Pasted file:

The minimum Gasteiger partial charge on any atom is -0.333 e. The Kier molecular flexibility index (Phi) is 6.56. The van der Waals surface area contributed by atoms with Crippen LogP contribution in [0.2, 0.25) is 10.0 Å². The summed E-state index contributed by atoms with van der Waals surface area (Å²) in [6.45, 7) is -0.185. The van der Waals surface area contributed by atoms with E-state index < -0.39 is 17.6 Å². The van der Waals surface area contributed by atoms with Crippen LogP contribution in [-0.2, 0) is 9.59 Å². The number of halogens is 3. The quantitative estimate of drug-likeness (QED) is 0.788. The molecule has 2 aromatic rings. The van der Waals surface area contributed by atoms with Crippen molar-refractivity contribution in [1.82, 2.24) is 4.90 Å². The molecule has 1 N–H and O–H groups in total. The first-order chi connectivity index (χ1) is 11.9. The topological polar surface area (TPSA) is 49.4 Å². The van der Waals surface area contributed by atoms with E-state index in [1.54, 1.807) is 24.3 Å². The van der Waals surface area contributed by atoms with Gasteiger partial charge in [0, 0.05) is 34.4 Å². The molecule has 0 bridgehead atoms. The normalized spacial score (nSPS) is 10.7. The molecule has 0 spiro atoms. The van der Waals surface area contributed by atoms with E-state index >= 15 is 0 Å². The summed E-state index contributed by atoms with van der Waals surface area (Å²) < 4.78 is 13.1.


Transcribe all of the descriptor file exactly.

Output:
The minimum Gasteiger partial charge on any atom is -0.333 e. The Kier molecular flexibility index (Phi) is 6.56. The van der Waals surface area contributed by atoms with Crippen LogP contribution in [0.2, 0.25) is 10.0 Å². The summed E-state index contributed by atoms with van der Waals surface area (Å²) in [6.45, 7) is -0.185. The van der Waals surface area contributed by atoms with E-state index < -0.39 is 17.6 Å². The van der Waals surface area contributed by atoms with Crippen LogP contribution in [-0.2, 0) is 9.59 Å². The number of halogens is 3. The quantitative estimate of drug-likeness (QED) is 0.788. The molecule has 2 aromatic rings. The van der Waals surface area contributed by atoms with Crippen molar-refractivity contribution in [1.82, 2.24) is 4.90 Å². The molecule has 1 N–H and O–H groups in total. The first-order chi connectivity index (χ1) is 11.9. The topological polar surface area (TPSA) is 49.4 Å². The van der Waals surface area contributed by atoms with E-state index in [1.54, 1.807) is 24.3 Å². The van der Waals surface area contributed by atoms with Gasteiger partial charge in [0, 0.05) is 34.4 Å². The molecule has 0 bridgehead atoms. The normalized spacial score (nSPS) is 10.7. The molecule has 0 spiro atoms. The van der Waals surface area contributed by atoms with E-state index >= 15 is 0 Å². The summed E-state index contributed by atoms with van der Waals surface area (Å²) < 4.78 is 13.1.